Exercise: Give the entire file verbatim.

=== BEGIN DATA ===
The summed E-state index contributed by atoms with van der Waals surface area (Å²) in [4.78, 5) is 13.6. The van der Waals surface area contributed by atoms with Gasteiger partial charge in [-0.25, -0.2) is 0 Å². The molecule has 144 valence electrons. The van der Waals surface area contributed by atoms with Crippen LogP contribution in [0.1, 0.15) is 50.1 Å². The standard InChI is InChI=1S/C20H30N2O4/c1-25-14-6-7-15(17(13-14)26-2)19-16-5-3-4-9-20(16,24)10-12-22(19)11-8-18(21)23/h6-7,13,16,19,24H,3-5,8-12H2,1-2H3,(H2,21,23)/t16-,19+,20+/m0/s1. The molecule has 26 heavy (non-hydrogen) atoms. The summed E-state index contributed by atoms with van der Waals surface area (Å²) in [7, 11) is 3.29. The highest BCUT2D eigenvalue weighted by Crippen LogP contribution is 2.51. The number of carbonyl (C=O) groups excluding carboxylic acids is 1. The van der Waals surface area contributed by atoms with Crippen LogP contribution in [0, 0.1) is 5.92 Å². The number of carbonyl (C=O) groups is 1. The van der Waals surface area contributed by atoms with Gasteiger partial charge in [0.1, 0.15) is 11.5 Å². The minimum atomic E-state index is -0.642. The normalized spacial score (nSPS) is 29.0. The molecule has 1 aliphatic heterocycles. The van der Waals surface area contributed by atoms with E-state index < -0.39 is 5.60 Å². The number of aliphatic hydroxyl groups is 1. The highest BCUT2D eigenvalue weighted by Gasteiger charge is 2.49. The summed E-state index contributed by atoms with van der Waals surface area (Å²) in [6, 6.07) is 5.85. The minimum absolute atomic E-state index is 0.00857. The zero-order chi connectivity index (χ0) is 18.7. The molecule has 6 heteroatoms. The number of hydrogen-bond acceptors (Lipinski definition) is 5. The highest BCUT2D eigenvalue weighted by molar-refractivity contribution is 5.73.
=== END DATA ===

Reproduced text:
The summed E-state index contributed by atoms with van der Waals surface area (Å²) in [4.78, 5) is 13.6. The van der Waals surface area contributed by atoms with Gasteiger partial charge in [-0.25, -0.2) is 0 Å². The molecule has 144 valence electrons. The van der Waals surface area contributed by atoms with Crippen LogP contribution in [0.1, 0.15) is 50.1 Å². The standard InChI is InChI=1S/C20H30N2O4/c1-25-14-6-7-15(17(13-14)26-2)19-16-5-3-4-9-20(16,24)10-12-22(19)11-8-18(21)23/h6-7,13,16,19,24H,3-5,8-12H2,1-2H3,(H2,21,23)/t16-,19+,20+/m0/s1. The molecule has 26 heavy (non-hydrogen) atoms. The summed E-state index contributed by atoms with van der Waals surface area (Å²) in [7, 11) is 3.29. The highest BCUT2D eigenvalue weighted by Crippen LogP contribution is 2.51. The number of carbonyl (C=O) groups excluding carboxylic acids is 1. The van der Waals surface area contributed by atoms with Crippen LogP contribution in [0, 0.1) is 5.92 Å². The number of carbonyl (C=O) groups is 1. The van der Waals surface area contributed by atoms with Gasteiger partial charge in [0.1, 0.15) is 11.5 Å². The minimum atomic E-state index is -0.642. The normalized spacial score (nSPS) is 29.0. The molecule has 1 aliphatic heterocycles. The van der Waals surface area contributed by atoms with E-state index < -0.39 is 5.60 Å². The number of aliphatic hydroxyl groups is 1. The highest BCUT2D eigenvalue weighted by Gasteiger charge is 2.49. The summed E-state index contributed by atoms with van der Waals surface area (Å²) in [6, 6.07) is 5.85. The minimum absolute atomic E-state index is 0.00857. The zero-order chi connectivity index (χ0) is 18.7. The molecule has 6 heteroatoms. The number of hydrogen-bond acceptors (Lipinski definition) is 5. The highest BCUT2D eigenvalue weighted by molar-refractivity contribution is 5.73.